In this second step, we will distribute our components among two nodes (which can be physically distributed on a local network area - or via Internet using an XMPP server).
In this step, we will add a new instance of C_component that should be deployed on a second node (C_component implementation code is already provided on the downloaded Hello Python Bundle).
Here is the new depoyment configuration (composition) for this case.
Preparing the second execution node
Start first by creating a second COHORTE node named
node2 at the parent level.
$ cohorte-create-node --name node2
Then, copy the same hello bundle located on
In future versions, you will not copy your bundles manually into the repo directory of the participating nodes. This will be done automatically using an internal provisioning module.
We will then update our composition file to fit this new situation.
Updating the composition file
Ensure to have stopped the previous execution and update the
composition.js file located on
node1/conf as follow :
The C_component is specified to be in another isolate (named "components2") rather than "components1" isolate containing the first components. In the actual version of COHORTE you can not have two different isolates with the same name in two different nodes!
It’s done! all what’s you need to do now is starting
node1 as Top composer and
node2 as simple node (also called Node Composer).
Starting the nodes
node1$ ./run --app-id my_hello_app --top-composer true
You can test this first part of the application as your
hello_components component is instantiated in this node (web isolates). Follow the same steps as in the first part of this tutorial to find the http port and to launch the web interface. You notice that there is only two components A and B. This is because C component is specified to be instantiated on
node2 which is not yet started.
In a separate terminal, start
node2 as follow :
node2$ ./run --app-id my_hello_app
Open the web interface as explained in the first step. You will notice that the C component is detected and used by the HC component even if it was deployed in a separate remote node.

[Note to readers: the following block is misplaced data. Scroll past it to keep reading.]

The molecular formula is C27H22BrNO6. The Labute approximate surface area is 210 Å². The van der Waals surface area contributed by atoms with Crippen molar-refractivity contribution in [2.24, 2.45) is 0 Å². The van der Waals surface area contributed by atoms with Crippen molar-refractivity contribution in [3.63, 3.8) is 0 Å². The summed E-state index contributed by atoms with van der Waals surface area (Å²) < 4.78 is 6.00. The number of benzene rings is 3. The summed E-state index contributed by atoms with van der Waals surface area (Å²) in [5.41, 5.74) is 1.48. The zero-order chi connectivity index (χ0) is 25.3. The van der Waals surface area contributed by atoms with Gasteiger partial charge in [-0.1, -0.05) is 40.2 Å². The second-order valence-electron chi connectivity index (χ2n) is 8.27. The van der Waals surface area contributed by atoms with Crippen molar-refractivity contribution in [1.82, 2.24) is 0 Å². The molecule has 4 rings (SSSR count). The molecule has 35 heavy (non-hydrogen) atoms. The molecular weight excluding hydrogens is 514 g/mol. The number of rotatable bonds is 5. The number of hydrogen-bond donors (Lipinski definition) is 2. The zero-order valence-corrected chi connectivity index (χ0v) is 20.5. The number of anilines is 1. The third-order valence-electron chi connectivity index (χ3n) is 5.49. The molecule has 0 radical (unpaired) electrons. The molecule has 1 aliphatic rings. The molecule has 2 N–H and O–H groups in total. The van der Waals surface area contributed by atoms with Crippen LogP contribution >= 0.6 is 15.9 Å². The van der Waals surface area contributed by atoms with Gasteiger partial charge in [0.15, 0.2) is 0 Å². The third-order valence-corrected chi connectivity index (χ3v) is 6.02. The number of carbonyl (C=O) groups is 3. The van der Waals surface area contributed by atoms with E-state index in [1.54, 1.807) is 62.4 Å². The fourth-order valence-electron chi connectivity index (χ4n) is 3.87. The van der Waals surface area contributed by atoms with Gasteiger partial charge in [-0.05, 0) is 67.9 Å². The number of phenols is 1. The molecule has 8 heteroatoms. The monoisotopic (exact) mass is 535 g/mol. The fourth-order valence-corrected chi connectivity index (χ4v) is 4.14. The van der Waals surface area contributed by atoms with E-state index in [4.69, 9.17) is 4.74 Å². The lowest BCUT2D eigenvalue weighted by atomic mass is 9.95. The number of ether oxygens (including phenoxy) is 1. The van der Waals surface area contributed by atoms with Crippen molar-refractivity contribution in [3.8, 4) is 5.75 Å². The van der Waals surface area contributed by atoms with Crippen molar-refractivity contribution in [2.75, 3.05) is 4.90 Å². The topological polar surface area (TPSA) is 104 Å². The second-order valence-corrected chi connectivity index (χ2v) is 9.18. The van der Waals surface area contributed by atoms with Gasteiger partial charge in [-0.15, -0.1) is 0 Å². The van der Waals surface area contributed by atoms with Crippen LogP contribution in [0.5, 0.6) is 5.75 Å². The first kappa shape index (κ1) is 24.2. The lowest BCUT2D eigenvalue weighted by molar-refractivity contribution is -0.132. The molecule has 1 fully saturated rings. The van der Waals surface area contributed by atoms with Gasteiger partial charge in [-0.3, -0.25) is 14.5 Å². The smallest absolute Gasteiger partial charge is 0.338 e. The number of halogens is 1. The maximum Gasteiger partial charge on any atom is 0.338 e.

Try also to stop the second node
quit on it terminal window). Refresh the web interface, you will notice the departure of
All the components used until now are implemented in Python. We will extend our application by introducing a new component that implements the HELLO SERVICE in Java (`D_component).
- Stop the running nodes of the previous step (use
shutdowncommand - or stop node seperatly using
quitcommand on each one).
- Donwload the bundle (jar file) containing the implementation code of the D component.
- Put the downloaded file
- Update the
composition.jsfile located on
node1/confto add this new
D_component. It should be instantiated on
Starting the nodes
Start the first node with one more argument
--web-admin in order to visualize the global application’s architecture using the Web Admin utility.
node1$ ./run --app-id my_hello_app --top-composer true --web-admin 9000 --interpreter python3
Start the second node as done before :
node2$ ./run --app-id my_hello_app --interpreter python3
Ensure to have Python 3.4 installed on your system. If Python 2 is also installed in the same machine, you should specify
python3 as interpreter when starting COHORTE nodes.
Monitoring the application
http command in
node1’s terminal and get the http port of the web isolate. Then test your application in web browser as done before. You will get something like that :
In order to see the runtime architecture of your application, open a new tab in your browser and hit the following address :
The Web Admin utility is opened. You notice the following architecture (Global View tab):
This correspond to this deployment plan :
As you notice, C and D components should be deployed on two sperate isolates (components2 and components3) as they are implemented in two different languages.
We introduce a new component E_component which has a faulty
say_hello method implementation.
Composition file :
We should note force the components to be in predefined isolates if we are not sure about their code quality. Indeed, in the composition specification, only the Hello_Components component is affected to a predefined isolate web. This also allows providing isolate configurations (like the HTTP Service port used by its components).
Initial runtime composition :
After the first crash :
Node2 is not affected, it is not showed hereafter.
Open a new browser tab and access to the Hello_Components web page (you can retrieve the http port on which listen the web servlet using the shell command
http or using the Web Admin (by clicking on the isolate’s name in the dashboard page).
After the second crash :
The component E_component source of problems is isolated from other stable components.
We can fixe the web isolate configuration to not have a different HTTP port each time the web isolate is created. To do that, add the following configuration file (
web.js) to your